Moderate 5.4 earthquake rattles California
So far there are no reports of casualties or major damage.
Thu, Jul 08 2010 at 7:03 AM
SHAKY GROUND: Although the quake centered on a sparsely populated area of southern California, it was felt in San Diego and Los Angeles. (Photo: ZUMA Press)
A moderate 5.4 earthquake shook southern California on Wednesday, swaying highrise buildings in Los Angeles and San Diego and rattling nerves but causing only minimal damage.
The quake struck at 2353 GMT, with its epicenter 13 miles northwest of Borrego Springs and 94 kilometers northeast of San Diego, at a depth of 11.7 kilometers, USGS said.
Although the quake centered on a sparsely populated area of southern California, it rolled across a region that is home to more than 20 million people.
There were no reports of casualties or major damage, although local news reported incidents of food falling off shelves in some stores near the epicenter and a rock slide near the Palm Springs Aerial Tramway.
"The earthquake was felt all over southern California, with strong shaking near the epicenter," USGS said on its website.
The shaker struck just as people headed home from their jobs and it was felt for about 30 seconds in San Diego, Los Angeles and across southern California.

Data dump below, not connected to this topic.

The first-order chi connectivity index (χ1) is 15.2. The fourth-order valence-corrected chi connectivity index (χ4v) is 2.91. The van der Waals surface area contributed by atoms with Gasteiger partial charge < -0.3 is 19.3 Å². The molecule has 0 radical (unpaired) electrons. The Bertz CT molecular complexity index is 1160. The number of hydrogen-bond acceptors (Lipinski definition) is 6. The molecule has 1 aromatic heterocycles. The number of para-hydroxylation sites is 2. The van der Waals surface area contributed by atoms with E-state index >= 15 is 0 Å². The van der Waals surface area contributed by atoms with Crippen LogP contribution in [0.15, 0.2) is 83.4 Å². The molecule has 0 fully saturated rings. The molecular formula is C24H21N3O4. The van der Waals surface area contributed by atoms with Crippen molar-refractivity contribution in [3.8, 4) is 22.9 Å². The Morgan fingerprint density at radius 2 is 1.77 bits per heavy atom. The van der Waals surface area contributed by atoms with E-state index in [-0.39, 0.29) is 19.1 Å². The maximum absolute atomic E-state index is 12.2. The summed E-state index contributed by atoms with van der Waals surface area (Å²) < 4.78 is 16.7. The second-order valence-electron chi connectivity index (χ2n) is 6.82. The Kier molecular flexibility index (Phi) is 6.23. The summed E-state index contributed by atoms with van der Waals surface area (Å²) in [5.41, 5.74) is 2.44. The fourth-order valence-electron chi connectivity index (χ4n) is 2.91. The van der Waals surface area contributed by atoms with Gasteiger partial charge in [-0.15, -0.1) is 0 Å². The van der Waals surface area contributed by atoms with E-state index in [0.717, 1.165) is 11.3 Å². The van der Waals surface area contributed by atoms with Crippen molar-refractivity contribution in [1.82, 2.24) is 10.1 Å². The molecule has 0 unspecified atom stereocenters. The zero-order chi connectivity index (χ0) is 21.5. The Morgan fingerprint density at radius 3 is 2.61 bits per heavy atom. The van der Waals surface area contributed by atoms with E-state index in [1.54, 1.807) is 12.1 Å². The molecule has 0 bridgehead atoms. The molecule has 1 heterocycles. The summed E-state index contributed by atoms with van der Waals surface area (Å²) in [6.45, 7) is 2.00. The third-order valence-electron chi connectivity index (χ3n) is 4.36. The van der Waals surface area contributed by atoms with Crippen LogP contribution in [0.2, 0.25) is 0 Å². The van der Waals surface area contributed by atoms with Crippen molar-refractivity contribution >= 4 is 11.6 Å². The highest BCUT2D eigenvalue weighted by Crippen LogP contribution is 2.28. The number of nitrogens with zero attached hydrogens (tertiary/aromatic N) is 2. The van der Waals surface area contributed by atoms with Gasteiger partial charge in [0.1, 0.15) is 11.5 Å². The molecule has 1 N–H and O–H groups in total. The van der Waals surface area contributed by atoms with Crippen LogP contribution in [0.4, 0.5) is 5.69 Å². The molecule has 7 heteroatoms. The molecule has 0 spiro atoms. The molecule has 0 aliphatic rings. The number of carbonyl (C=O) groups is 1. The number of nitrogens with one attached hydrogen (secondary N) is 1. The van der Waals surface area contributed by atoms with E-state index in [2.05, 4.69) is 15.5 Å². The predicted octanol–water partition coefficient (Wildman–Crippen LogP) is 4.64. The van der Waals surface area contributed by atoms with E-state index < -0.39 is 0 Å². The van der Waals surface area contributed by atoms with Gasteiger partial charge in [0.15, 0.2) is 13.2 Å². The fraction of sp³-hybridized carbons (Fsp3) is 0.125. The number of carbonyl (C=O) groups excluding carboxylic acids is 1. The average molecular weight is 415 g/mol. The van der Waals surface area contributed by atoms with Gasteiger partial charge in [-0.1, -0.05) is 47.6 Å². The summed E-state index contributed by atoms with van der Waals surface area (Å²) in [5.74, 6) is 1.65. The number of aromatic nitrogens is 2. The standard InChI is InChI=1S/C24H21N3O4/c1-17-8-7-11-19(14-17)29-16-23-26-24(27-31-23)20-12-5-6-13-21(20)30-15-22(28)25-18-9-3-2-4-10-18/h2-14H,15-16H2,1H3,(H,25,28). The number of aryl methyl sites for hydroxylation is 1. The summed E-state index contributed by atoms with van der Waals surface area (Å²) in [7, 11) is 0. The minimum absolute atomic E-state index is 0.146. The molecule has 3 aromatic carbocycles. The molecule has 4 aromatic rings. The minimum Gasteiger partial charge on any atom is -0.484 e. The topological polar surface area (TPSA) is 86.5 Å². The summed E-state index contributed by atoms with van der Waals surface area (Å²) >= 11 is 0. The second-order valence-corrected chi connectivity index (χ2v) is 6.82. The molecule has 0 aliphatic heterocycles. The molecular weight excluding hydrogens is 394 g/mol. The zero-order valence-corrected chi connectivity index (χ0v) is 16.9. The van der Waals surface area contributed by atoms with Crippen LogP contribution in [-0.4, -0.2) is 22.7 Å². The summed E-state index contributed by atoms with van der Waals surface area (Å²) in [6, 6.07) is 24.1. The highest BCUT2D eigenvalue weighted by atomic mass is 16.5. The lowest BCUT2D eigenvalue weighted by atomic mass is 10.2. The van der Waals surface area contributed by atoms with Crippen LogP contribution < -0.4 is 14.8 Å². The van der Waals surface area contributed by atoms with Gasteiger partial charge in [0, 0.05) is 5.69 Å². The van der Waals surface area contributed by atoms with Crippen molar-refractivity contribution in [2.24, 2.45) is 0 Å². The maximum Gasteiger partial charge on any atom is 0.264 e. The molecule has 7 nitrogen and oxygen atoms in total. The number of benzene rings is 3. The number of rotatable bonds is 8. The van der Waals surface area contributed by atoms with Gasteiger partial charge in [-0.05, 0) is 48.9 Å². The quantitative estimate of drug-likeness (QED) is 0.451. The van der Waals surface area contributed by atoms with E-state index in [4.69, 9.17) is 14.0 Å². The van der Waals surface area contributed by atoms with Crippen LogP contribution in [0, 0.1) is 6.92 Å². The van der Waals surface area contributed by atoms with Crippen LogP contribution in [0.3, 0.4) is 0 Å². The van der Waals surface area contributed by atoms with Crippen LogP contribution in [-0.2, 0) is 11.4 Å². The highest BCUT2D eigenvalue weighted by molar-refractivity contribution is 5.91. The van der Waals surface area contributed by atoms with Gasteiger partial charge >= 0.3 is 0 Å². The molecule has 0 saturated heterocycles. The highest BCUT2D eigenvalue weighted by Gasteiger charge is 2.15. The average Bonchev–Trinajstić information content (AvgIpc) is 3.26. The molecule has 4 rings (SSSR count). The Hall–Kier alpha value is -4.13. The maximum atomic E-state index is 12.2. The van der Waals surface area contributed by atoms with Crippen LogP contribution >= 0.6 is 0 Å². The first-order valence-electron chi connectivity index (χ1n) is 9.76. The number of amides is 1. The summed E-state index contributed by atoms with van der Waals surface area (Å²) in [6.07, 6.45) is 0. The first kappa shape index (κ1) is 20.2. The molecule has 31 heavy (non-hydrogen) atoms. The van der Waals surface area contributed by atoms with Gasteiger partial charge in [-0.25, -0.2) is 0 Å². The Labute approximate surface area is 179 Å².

It was felt in many highrises as well, but structural damage was minimal thanks in part to the state's rigid building codes.
Authorities in Los Angeles, 245 kilometers away from the quake's epicenter, said the city's international airport was operating normally.
The USGS lists earthquakes as "strong" from 6.0 magnitude upwards.
Wednesday's quake was followed by a series of 3.0-magnitude aftershocks in the Borrego Springs area.
"I can hardly talk because I'm still shaking," Celina Vega of Borrego Springs told the Los Angeles Times, adding that glasses fell off shelves at her home.
"It shook up and down really hard. That was the big jolt, then back and forth," Mary Jane Laws, a manager at the Center Market grocery store in Borrego Springs, told the daily.
"I've been here 30 years, and it was bigger than any of us have experienced."
USGS said the temblor was set in motion by a strong 7.2 earthquake on April 4 which increased the geological pressure along the San Jacinto fault, the most active faultline in California.
"We've been calling those 'triggered earthquakes,'" Kate Hutton, a seismologist at the California Institute of Technology, told the Times, referring to the dozens of quakes that have rattled the aftershock zone near the Mexican border.
"We've been able to see an increase in activity" following the 7.2 quake, Hutton said.
Copyright 2010 AFP American Edition
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